Bank of Melbourne Twitter account hacked, spreading phishing links

Bank of Melbourne Twitter account hacked, spreading phishing links

Summary: The Twitter account of Bank of Melbourne was compromised last Wednesday, and was used to spread phishing links as direct messages to the account followers.

SHARE:

The Twitter account of Bank of Melbourne was compromised last Wednesday, and was used to spread phishing links as direct messages to the account followers, according to reports coming in from affected users.

In a tweet, the bank said that:

ATTN: Unauthorised DMs sent bw 4-5pm today, do not click link. No customer/personal data compromised. Apologies for the inconvenience. ^TT

Followed by another one, once the incident was resolved:

Thanks for all your support. We take security very seriously & will be strengthening our policies to further protect our social channels ^TT

It's worth discussing how Bank of Melbourne got is social channel hacked in the first place. Moreover, what contributed to the ease of obtaining the login credentials for their Twitter account?

For starters, it would have been highly impractical to brute force the password for their Twitter account, no matter the fact that the CAPTCHA-solving process could be outsourced to vendors offering CAPTCHA-solving services to assist in brute forcing attacks.

Judging by the fact that the malicious attackers didn't just spread a prank or hacktivist message using the stolen credentials, it is highly likely that the attacker has a relatively advanced understanding of how the cybercrime ecosystem works. By spamvertising the phishing link using direct messages as an evasive element of the campaign, the attacker is attempting to take advantage of the trust factor established by the nature of direct messages.

Was Bank of Melbourne a victim of phishing attack, is there any chance that a malware-infected host within their network was successfully data mined for stolen Twitter credentials.

What do you think?

Talkback.

Topics: Banking, Security, Social Enterprise

Dancho Danchev

About Dancho Danchev

Dancho Danchev is an independent security consultant and cyber threats analyst, with extensive experience in open source intelligence gathering, malware and cybercrime incident response.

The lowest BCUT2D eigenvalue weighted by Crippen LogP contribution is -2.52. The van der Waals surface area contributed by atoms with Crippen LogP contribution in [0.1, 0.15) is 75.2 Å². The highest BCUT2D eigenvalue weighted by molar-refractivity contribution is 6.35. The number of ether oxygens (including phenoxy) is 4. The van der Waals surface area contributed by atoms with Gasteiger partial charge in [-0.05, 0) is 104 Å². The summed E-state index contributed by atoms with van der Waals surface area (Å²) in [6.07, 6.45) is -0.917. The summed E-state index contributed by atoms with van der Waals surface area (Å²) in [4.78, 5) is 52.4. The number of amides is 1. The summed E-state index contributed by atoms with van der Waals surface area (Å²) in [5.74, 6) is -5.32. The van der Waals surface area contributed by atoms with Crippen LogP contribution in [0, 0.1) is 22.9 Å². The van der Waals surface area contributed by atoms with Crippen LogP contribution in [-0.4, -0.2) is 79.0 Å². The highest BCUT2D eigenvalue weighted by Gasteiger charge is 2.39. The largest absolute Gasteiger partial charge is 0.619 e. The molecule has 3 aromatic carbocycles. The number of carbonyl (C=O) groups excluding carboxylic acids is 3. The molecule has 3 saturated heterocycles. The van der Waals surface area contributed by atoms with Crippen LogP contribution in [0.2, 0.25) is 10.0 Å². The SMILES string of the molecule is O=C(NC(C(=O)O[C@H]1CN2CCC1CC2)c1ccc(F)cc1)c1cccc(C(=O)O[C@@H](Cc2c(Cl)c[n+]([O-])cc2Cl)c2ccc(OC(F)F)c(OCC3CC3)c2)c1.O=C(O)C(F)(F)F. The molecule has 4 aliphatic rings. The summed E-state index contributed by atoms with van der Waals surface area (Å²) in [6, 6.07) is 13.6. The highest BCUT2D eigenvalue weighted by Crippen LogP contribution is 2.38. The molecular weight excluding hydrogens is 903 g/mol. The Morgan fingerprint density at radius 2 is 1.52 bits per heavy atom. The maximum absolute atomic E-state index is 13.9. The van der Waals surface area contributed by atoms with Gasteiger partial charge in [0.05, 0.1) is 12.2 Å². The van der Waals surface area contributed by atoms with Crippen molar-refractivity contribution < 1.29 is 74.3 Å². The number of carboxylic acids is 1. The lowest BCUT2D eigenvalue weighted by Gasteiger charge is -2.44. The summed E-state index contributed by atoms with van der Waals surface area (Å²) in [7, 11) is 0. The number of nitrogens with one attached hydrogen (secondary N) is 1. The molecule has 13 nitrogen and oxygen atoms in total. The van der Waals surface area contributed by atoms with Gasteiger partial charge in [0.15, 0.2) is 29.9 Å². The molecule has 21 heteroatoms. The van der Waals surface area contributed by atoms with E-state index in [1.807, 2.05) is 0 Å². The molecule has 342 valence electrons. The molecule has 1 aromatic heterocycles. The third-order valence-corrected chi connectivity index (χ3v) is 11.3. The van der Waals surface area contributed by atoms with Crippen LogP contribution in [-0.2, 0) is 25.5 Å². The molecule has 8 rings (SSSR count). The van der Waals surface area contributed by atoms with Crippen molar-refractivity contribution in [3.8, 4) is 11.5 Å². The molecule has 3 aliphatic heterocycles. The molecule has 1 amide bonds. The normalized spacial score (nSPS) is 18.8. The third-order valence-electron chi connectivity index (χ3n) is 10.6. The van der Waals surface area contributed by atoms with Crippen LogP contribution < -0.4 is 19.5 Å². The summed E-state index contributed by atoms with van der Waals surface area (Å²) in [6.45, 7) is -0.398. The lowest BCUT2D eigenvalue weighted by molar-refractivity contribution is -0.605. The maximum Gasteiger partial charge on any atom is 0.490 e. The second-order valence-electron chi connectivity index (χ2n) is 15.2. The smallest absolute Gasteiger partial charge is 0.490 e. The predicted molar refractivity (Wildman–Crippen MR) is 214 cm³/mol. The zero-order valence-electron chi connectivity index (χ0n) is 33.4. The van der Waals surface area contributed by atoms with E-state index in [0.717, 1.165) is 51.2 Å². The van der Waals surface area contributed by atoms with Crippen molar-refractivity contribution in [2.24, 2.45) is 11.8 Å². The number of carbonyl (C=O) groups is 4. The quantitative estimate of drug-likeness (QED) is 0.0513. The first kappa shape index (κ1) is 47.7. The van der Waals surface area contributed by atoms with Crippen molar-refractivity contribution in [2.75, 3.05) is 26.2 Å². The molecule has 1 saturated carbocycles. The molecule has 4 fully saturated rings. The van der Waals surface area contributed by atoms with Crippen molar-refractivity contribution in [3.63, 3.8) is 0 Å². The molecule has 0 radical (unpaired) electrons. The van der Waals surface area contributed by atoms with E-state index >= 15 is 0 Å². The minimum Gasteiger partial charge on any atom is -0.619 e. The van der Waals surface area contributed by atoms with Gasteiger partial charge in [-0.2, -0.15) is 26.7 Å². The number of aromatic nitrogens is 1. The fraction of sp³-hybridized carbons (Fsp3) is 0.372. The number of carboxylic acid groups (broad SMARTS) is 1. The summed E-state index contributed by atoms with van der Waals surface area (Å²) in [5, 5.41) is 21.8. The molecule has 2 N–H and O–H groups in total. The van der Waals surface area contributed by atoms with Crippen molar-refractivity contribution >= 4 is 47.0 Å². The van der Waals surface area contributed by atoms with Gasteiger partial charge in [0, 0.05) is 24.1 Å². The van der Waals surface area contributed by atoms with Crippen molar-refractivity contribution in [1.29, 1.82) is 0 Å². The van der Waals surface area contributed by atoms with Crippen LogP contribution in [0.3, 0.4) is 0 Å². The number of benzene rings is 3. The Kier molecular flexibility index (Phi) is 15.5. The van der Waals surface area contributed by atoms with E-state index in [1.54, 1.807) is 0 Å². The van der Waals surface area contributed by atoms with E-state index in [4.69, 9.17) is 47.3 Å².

Kick off your day with ZDNet's daily email newsletter. It's the freshest tech news and opinion, served hot. Get it.

Talkback

3 comments
Log in or register to join the discussion
  • RE: Bank of Melbourne Twitter account hacked, spreading phishing links

    "No customer/personal data compromised..."

    How, exactly, would they know this? If the hijacker sent out links, I don't see BofM being able to track if any of there customers clicked thru...

    As an Admin for Bank who doesn't leverage social media for this reason (and others)... I'd be curious to know of the "steps taken" to further strengthen their policies?

    sole use pc in a dmz for social? read only vm? I'm doubting it. Makes me wonder what other credentials were given up as well (of course, if that's the case, why would they show their hand hacking a twitter acct)
    UrNotPayingAttention
    • RE: Bank of Melbourne Twitter account hacked, spreading phishing links

      This is awful! Is the web safe anymore? <br>You guys need to do an article on what kind of security we need for our PC's. I'm average girl and work hard for my money. I don't want to get hacked. Where do I find the <a href="http://www.bestantivirus2012.com" target="_blank">Best Antivirus 2012</a>? Is that site good? or should I get free AV protection?
      reviewsgirl
  • RE: Bank of Melbourne Twitter account hacked, spreading phishing links

    Hi Dancho,

    I would say a phishing attack would seem the most likely way that the hackers obtained the Twitter credentials and could also explain why the bank knows that no customer/personal data was compromised.

    Lately there have been reports of false Twitter notifications. By clicking on the links in these emails you could be infected with a virus or perhaps you might be asked to enter your Twitter credentials. Unwittingly you are not logging in to Twitter but instead providing your Twitter password to phishers. Best security practice: only respond to direct messages and check out new followers by going to the Twitter website.

    Deborah Galea, contributor to Email Security Blog: http://blog.policypatrol.com.
    redearthsoftware